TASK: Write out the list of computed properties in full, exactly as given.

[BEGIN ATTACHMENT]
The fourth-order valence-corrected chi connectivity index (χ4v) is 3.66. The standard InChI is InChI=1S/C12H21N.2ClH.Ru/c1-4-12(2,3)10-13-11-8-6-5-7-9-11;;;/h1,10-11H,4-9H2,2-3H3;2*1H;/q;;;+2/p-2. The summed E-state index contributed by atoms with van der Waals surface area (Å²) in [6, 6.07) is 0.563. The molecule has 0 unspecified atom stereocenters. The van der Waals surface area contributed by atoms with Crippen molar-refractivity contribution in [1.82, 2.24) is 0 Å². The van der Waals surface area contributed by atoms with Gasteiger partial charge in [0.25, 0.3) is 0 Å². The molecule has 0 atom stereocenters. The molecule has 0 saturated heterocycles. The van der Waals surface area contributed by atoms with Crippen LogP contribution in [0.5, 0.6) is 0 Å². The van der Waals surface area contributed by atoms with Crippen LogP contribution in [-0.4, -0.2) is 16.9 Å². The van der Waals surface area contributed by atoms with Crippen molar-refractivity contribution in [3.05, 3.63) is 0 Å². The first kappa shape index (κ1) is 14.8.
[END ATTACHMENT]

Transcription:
The fourth-order valence-corrected chi connectivity index (χ4v) is 3.66. The standard InChI is InChI=1S/C12H21N.2ClH.Ru/c1-4-12(2,3)10-13-11-8-6-5-7-9-11;;;/h1,10-11H,4-9H2,2-3H3;2*1H;/q;;;+2/p-2. The summed E-state index contributed by atoms with van der Waals surface area (Å²) in [6, 6.07) is 0.563. The molecule has 0 unspecified atom stereocenters. The van der Waals surface area contributed by atoms with Crippen molar-refractivity contribution in [1.82, 2.24) is 0 Å². The van der Waals surface area contributed by atoms with Gasteiger partial charge in [0.25, 0.3) is 0 Å². The molecule has 0 atom stereocenters. The molecule has 0 saturated heterocycles. The van der Waals surface area contributed by atoms with Crippen LogP contribution in [0.5, 0.6) is 0 Å². The van der Waals surface area contributed by atoms with Crippen LogP contribution in [-0.4, -0.2) is 16.9 Å². The van der Waals surface area contributed by atoms with Crippen molar-refractivity contribution in [3.05, 3.63) is 0 Å². The first kappa shape index (κ1) is 14.8.